Six-fold increase in steroid users, says charity

By Catherine Burns
Newsbeat Reporter

  • Published
Media caption,

Steroid user Dave Crosland discusses the side-effects

A leading drugs and alcohol charity has told Newsbeat it has seen a sharp rise in the number of steroid users.

CRI runs 21 needle exchanges in England and in 2010 it saw 290 people who were using steroids.

By 2013 that number had increased to 2,161, a rise of 645%.

Now the health watchdog NICE has updated its guidelines for needle exchanges in England. It says the growth in steroid users is a "challenge" for drugs workers.

Dave Crosland - who is 6ft 2in, weighs 25st 7lb and has a 64in chest - spends hours in the gym, eats 10,000 calories a day and takes anabolic steroids.

He thinks that without the steroids he would be at least six stone lighter.

Dave says he tolerates the drugs very well but admits to getting flu-like symptoms and swellings after injecting himself.

Side effects

Dave adds: "Think about going out and getting drunk. Think how rough you feel after that. It's very similar."

He says there is some debate about whether or not he has got the biggest arm muscles in the country.

Steroids can let you train harder and for longer. They help to build up muscle mass but there is a long list of potential problems.

The list of side-effects range from acne, hair loss and shrunken testicles, to fertility, liver and heart problems.

Even though he is very open about his own use, Dave also advises other people on the risks they could run.

He is increasingly worried about young users: "There is a massive group of lads now, particularly in the 17 to 24 age group, that are abusing steroids something chronic, with no idea of what they're taking.

"They are messing themselves up quite severely, both mentally, hormonally and reproductively," he says.

'Pretty lean'

Matt Tindall has just turned 17. He spends hours on end training at the gym but he is not getting the results he wants.

His ideal would be to look like Arnold Schwarzenegger in his prime but he weighs 10st 7lb and admits he is "pretty lean".

He is thinking about taking steroids: "It's just something you've got to consider if you want to put on some big size.

"I've come to Dave to ask him for some advice because, well, he's very large. Probably the largest person I've ever seen in real life."

Image caption,
Matthew Tindall has spent two "torturous" years working out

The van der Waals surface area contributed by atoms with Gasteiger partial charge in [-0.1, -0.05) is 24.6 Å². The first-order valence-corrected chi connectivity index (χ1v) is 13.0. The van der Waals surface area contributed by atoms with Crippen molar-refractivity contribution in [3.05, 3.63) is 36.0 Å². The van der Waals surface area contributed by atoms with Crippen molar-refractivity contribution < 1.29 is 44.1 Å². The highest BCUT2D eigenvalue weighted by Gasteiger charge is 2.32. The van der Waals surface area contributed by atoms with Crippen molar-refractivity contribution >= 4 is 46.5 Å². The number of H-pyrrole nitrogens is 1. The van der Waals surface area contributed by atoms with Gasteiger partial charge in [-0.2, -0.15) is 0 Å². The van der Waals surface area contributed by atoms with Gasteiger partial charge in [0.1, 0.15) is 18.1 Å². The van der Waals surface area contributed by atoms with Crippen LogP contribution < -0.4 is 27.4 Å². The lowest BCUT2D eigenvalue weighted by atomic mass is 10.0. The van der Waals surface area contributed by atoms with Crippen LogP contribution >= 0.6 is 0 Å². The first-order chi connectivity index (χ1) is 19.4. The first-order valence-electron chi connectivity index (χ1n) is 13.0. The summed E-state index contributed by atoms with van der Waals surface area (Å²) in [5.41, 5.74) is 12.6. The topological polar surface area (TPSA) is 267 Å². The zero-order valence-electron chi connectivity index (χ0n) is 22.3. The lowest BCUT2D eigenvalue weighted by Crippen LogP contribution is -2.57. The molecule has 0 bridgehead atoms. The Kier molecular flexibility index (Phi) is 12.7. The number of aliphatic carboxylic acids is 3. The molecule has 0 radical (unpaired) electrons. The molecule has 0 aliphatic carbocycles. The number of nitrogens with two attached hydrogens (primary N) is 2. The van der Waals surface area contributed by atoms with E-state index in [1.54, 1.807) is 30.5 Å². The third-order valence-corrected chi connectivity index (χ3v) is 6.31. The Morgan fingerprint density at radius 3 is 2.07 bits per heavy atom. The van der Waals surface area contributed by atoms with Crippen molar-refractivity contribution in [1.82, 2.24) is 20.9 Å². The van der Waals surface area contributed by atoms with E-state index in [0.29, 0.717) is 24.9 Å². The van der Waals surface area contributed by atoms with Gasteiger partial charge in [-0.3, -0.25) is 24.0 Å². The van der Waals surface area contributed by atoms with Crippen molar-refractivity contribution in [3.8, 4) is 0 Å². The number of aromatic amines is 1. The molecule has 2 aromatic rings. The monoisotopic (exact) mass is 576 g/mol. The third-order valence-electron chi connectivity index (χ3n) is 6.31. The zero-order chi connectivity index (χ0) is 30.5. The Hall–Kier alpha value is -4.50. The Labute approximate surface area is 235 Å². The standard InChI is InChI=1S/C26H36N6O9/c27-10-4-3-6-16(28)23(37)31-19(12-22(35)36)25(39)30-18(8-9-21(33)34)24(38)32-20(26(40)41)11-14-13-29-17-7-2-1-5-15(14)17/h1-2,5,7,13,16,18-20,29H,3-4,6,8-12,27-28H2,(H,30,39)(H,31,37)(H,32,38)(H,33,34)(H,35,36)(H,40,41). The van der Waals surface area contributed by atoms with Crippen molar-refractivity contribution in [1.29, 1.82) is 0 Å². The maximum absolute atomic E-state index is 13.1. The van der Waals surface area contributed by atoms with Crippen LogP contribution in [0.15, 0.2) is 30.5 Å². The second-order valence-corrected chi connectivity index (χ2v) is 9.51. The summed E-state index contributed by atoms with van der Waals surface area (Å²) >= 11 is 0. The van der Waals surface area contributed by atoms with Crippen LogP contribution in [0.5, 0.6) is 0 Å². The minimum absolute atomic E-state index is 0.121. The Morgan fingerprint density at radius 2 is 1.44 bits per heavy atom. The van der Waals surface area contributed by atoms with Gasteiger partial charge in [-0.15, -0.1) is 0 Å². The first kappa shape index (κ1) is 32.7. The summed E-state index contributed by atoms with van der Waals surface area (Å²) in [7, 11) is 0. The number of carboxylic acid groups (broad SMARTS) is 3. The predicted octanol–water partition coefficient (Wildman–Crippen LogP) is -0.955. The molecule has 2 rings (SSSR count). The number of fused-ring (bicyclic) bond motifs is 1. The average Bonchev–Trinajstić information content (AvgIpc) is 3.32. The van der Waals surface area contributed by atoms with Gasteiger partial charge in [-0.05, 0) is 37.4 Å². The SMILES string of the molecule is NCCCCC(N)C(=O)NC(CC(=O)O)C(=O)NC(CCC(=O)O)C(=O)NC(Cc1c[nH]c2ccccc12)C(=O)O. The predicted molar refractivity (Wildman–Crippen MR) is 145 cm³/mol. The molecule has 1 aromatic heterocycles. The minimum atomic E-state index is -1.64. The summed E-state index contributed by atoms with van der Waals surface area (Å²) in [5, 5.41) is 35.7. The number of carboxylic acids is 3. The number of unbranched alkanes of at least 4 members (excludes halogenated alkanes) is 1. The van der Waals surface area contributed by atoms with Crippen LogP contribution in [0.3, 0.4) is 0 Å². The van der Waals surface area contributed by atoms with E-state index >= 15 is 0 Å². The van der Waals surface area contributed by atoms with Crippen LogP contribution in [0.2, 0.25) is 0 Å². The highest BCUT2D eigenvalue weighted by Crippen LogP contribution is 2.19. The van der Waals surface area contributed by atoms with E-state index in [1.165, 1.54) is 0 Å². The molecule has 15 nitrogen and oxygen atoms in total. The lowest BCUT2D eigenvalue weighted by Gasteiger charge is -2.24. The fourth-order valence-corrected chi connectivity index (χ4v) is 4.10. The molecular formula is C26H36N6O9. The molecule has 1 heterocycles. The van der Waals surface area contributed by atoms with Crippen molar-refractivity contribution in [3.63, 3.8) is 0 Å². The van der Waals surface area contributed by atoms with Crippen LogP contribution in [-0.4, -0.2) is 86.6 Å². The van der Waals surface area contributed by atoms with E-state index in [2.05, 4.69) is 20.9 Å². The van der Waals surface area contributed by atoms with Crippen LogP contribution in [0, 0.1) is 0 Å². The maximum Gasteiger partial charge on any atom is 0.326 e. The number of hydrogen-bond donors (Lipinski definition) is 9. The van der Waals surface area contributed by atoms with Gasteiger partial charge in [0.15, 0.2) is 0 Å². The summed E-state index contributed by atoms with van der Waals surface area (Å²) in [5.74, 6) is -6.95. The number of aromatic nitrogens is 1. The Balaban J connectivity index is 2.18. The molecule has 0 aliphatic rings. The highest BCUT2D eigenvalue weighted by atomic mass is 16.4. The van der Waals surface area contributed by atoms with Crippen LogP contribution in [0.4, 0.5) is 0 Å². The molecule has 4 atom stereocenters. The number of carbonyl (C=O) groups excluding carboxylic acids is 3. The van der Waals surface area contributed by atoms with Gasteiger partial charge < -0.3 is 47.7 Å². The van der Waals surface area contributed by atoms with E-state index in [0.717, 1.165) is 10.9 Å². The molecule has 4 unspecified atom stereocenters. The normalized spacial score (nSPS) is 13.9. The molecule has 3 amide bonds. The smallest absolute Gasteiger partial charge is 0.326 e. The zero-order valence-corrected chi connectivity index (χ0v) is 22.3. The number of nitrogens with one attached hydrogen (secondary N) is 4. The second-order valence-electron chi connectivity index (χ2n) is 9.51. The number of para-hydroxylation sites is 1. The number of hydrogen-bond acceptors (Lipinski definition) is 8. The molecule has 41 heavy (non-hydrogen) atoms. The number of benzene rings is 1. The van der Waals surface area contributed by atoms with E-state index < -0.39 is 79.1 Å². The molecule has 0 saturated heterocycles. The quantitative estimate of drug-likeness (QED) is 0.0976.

'Gruesome' effects

Dave tells Matt to forget about steroids until he is much older.

He says: "I would never and I could never recommend anyone to use. It's a choice you have to make but if you are considering it, you need to wait quite a few years yet."

Dave adds: "The cold hard truth is of it is, yes they do work. But yes, there are side-effects. The younger you use, certain side effects become more prevalent and the main one for you is fertility."

After chatting to Dave, Matt is completely put off the idea.

He says: "The side effects are all quite gruesome. Is it really worth it?"

Body image

Every couple of months Dave goes to stock up on clean equipment at a needle exchange. He drops off dirty needles and collects clean injecting equipment.

Needle and syringe programmes were set up in the 1980s to stop the spread of diseases like HIV.

Traditionally they have focused on people who inject drugs like heroin and crack cocaine.

Image caption,
Drugs worker David Rourke supports steroid users

But CRI says a third of the needle exchanges it runs now support more steroid users.

"We're seeing a lot more steroid users, and that is going up all the time," says David Rourke who works at the Arundel Street Project, a needle exchange in Sheffield.

He thinks it is partly due to pressure on people to look a certain way and says he also sees people who inject human growth hormone and tanning or slimming agents.

Drug addicts

Prof Mike Kelly, the Director of Public Health at the health watchdog NICE, says the increase in steroid users is a "challenge".

He says: "They see themselves as big, fit, healthy. They don't see themselves as drug misusers, or drug addicts. We therefore need to find ways to make get them into our services."

Prof Kelly adds: "The risks are just the same. The risk of the spread of blood-borne infections, of HIV, hepatitis B and C."

NICE has updated its guidelines for needle exchanges in England.

The guidelines say needle and syringe programmes should adapt to steroid users by visiting gyms, staying open outside of normal working hours and giving specialist advice on training and nutrition.

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